Learn how to reframe the concept of a relationship as a system designed to meet the members' needs. In this video, Amanda Clayman presents some common financial conflicts and places where the system breaks down and couples get stuck.
- In this video, we're going to explore four reasons why money discussions go so easily off the rails. But, before we do, let's talk about couples in general. Certainly everything starts with love and passion, but the reason that we make the jump into a committed partnership isn't just that we feel more of these things for a particular person. One of the fundamental benefits of partnership is you get to be on a team. With our spouse or partner, we get a stable source of support and shared effort toward a shared vision.
We can also divide up tasks and specialize, so each person doesn't have to be and do all things. And the fact is, we've been doing it this way since the beginning of time. Whether it was early humans forming pair bonds to raise offspring or settlers having one person work the farm and the other one run the home, the nature of marriage is work. It's only in more recent times that marriage has become an extension of romantic love and your brain, well, in many ways, your brain is still stuck in the Stone Age.
Not that that's necessarily a bad thing. Here's the secret that relationship therapists know, the strongest teams are not made up of members that have exactly the same strengths. Our unconscious has a way of drawing us towards someone who has the potential to contribute something that's needed to balance us out. For example, if we know ourselves to be impulsive, we might like that our partner is more deliberate. It's not that one way is right and one is wrong, but there's balance within the system. So, really, difference is valuable, but that doesn't mean it's easy.
In a healthy relationship, love and trust are like the oil that keeps the parts of this machine working together. We don't always need to be in control, because we trust that our partner has our back, except with money. Our money discussions have a high potential for conflict, because money taps into a place that's even deeper than human attachment. That place is our hardwired sense of survival. When we feel like our financial security is threatened or we can't control money the way that we want to to meet our needs, our bodies prepare to fight.
Even without our noticing it, we're flooded with adrenaline and cortisol. We start attacking their arguments and defending our behavior, and if we listen to our partner at all, it's only because we're preparing our rebuttal. Also, with money, we're generally talking about the wrong things. Somewhere along the way, we picked up the idea that money is the domain of clear rules and fundamental logic. Everybody should follow these three steps to boost your credit score and avoid these top five mistakes that investors make.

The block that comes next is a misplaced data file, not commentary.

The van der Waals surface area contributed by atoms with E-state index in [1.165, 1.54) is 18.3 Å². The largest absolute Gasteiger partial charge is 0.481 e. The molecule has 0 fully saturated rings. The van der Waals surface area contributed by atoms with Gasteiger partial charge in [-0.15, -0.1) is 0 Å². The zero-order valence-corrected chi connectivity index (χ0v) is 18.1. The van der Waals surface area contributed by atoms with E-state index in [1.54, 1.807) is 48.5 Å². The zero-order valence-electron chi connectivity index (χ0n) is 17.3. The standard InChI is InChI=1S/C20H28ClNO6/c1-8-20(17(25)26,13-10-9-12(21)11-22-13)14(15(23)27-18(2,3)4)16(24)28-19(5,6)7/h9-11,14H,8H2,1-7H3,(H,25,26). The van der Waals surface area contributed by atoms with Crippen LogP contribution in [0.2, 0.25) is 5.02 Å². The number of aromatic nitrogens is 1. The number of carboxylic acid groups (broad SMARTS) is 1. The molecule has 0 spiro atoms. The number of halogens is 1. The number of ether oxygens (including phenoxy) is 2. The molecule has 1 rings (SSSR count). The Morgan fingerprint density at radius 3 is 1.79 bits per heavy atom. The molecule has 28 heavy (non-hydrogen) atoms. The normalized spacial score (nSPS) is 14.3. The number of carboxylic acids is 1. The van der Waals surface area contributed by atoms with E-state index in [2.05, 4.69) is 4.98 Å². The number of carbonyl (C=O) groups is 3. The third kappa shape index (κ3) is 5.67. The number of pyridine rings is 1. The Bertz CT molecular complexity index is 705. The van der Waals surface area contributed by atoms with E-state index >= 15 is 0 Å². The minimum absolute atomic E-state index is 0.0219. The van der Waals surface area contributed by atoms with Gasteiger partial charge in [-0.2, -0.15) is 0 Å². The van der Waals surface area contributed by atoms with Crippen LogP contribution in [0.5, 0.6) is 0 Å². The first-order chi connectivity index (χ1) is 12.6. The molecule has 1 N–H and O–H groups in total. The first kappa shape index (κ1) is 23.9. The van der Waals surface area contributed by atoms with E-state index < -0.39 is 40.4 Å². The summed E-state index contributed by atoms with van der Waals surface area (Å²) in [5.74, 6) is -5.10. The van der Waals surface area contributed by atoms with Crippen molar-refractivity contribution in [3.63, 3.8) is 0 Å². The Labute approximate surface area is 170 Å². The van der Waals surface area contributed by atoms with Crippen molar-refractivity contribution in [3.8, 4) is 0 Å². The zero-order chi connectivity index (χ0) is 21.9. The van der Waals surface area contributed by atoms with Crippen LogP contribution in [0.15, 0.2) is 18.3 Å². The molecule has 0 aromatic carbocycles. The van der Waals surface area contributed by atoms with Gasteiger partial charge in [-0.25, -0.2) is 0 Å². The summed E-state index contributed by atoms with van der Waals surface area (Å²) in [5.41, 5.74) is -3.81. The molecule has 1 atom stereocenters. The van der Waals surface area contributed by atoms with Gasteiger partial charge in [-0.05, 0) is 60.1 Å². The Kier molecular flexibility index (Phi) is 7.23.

Sure, there's some things that you should know about how money works, but there's no such thing as a one size fits all financial life. Disagreements about money are usually about differing values and priorities, not different facts. The third reason couples fight about money is that money is usually a finite resource and so it can feel like we need to compete for our share. We use money in a variety of ways to take care of ourselves. I call this the matrix of competing needs. I talk about it in depth in my course, Managing Personal Cash Flow.
But even when we're clear on the ways that we use money, we don't always have the same insight and understanding of our partners. To us, those differences often look like simply wasting money or not having enough hustle to earn. And then there's a sense of total mystery surrounding how all of this is supposed to work. Even if your parents did collaborate on family finances, chances are that they did that privately, away from the children's view. Or maybe only one person was in charge of the money, and the other one largely stayed out of it. Today's relationship and economic roles tend to be both more complex and more egalitarian than they were a generation ago and so for many of us, we're in totally uncharted territory.
Let's agree that when it comes to family finance, there are a lot of ways in which we are prone to conflict and misunderstanding. But, when we bring awareness to its triggering effect, we can choose not to repeat the same old fights. A working system starts with a peace treaty.
In this course, financial therapist Amanda Clayman shows how to tackle the financial difficulties that often sour partnerships by walking through how to create and follow a family cash flow plan. Using her five pillars of financial harmony as a guide, Amanda explains how to construct a plan that engages all family members in its implementation. Looking at money management as a system designed to meet your specific needs, she highlights common financial conflicts and shows how to create a healthy, sustainable plan. She explains how to establish ground rules for communicating effectively, prioritize each partner's "asks," assign money management roles suited to each partner's strengths, and bring it all together into a working plan.
- Why couples fight about money
- Exploring values
- Communicating effectively
- Being clear and concrete
- Negotiating successfully
- Assigning roles suited to each partner's strength
- Setting up a routine
- Creating your family cash flow plan
- Dealing with dilemmas
- Making changes
- Engaging children in your family's cash flow management process